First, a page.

How Hindsight Can Actually Hinder Your Professional Growth

Hindsight resonates just as profoundly in our personal lives. My companion piece expands on the idea that the way we think about the past can be inaccurate and how longing for “the good old days” can prevent us from seeing the joy available today.

This article was originally published by Fast Company.


“If I had known how it was going to turn out, I would have done it differently.”

You have likely said or at least thought this. You made the best decision you could with the information you had at the time, but it was the wrong decision. Knowing what you know now, you would have made a different decision. Hindsight is 20/20.

“I didn’t understand until later that even though it was hard, it was really good for me.”

Hopefully, you have also said something like this. You were challenged to stretch into an area that wasn’t comfortable, or you went through a rough period of life. You didn’t understand it at the time, but that difficulty led to some even better things later. Hindsight is 20/20.

But is it always?

While it may seem that examining the past offers a perfectly clear understanding of previous events, remember that this retrospective view is often clouded. I would argue that not only does hindsight fail to provide true clarity, but it also can hinder your ability to grow, or even lead you astray.

Here are three errors many people make when thinking about the past:


There is a psychological phenomenon documented by researchers that shows how over time we tend to forget negative memories and remember positive ones. This is why people talk about how great things were during their childhood compared to now. This also shows up in business.

I recently had a conversation with someone who has worked in our business for several years. The conversation went something like this:

“The business used to be so much easier,” he said. “We have so many competitors now, and there is so much price pressure. It’s difficult to stand out.”

There was a lot of truth in his statement. There are many new entrants into our market, and differentiation has become more difficult. However, I reminded him of some things he had forgotten.

“Yeah, but remember how hard it was for us to sell our services because no one knew what we were doing? No one understood what we did, and we barely had any referenceable accounts. Now, we sign up more customers in a month than we used to sign in a year.”

Instead of longing for the “good old days,” remembering the difficulties of the past and how you overcame them can give you the confidence you need to overcome today’s unique set of challenges. As a leader, make sure you tell the stories of not just your past successes, but also your challenges and even failures.


If I had a dollar for every time I’ve heard the word “unprecedented” since March 2020, I’d, well, have a lot of dollars. The problem is that virtually everything has a precedent.

Global pandemic? Yes, we’ve had those. Social unrest? Lots of it. Highly disruptive technology, shifting societal values, violent clashes between people and groups with incompatible world views? Check, check, check.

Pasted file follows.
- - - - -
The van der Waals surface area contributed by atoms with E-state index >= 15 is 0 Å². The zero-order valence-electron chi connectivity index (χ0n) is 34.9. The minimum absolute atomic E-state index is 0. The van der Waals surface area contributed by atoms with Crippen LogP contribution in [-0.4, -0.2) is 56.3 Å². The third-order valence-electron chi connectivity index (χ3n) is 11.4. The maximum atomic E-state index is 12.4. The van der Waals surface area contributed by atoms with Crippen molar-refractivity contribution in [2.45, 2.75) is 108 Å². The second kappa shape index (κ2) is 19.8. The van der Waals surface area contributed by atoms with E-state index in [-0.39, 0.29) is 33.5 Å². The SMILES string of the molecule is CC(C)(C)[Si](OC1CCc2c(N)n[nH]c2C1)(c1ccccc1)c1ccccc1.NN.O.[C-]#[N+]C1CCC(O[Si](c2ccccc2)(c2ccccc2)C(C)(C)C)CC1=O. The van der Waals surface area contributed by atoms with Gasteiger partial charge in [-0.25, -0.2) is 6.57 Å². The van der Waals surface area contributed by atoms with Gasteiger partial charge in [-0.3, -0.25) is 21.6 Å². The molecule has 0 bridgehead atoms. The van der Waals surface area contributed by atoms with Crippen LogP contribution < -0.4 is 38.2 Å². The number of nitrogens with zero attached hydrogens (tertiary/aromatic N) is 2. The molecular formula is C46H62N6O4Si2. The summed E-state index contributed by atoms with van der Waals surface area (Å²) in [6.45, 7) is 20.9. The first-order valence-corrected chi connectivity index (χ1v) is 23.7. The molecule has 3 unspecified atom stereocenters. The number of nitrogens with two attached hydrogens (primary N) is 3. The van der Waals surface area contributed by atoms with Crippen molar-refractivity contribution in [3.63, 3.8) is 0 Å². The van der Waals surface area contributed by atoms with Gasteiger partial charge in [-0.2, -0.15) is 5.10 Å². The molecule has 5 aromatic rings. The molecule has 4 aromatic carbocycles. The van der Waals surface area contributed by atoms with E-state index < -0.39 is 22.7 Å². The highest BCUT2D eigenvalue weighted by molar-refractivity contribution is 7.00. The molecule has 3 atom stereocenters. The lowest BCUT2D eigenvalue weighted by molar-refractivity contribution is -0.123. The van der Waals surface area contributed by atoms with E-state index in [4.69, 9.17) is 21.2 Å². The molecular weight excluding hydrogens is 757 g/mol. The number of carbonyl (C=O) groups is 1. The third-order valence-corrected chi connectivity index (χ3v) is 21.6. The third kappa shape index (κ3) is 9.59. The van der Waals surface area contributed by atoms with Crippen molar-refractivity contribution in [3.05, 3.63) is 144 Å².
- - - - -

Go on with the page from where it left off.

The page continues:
The things we experience today may look a little different and have distinct characteristics, but they share the same basic traits of events that have happened again and again — especially in their impact on people.

As a leader, it is important to fight the urge to buy into the sensationalism of “unprecedented.” If you consider a challenge truly unprecedented, then there are no lessons to be learned from others that may help you find solutions. You are completely on your own.

Instead, remember the challenges you face are just new verses in a song that has been sung over and over for generations. The great rhythms of life never change. Learning the lessons of the past can help you navigate the challenges of the future.


Recently, I was telling a story to a group of newer work associates about something that happened in our business many years ago. I love telling these kinds of stories because it helps people gain the context to understand our culture and strategy.

After the session, one of my colleagues whom I have worked with for many years came up to me and said, “That’s not how that happened.”

He went on to give me his version of the story I had told. As he spoke, I realized that based on his role at the time, he had experienced the situation completely differently than I had. He recalled several details that I had forgotten or never knew. As a result, what he had taken away from the event was different.

The interesting thing for me was that his version contained an even better lesson. But because I was focused only on what I had experienced, I missed much of the wisdom that could have been gained.

Personal memories lack the perspective of the whole. You remember how hard you worked and what you had to overcome, but often, you forget what other people did to prop you up or help you out. You don’t remember or even realize the hurt you may have caused others or the challenges you put in their paths. If you are to truly learn from history, you must consider events from every perspective.

It is vital that leaders look to the past for clues about how to address the challenges of the present. But if you aren’t careful, imperfect memories clouded by your current perspective can send you in the wrong direction. As a leader, take the time to discuss the past with others who can help you improve your hindsight.

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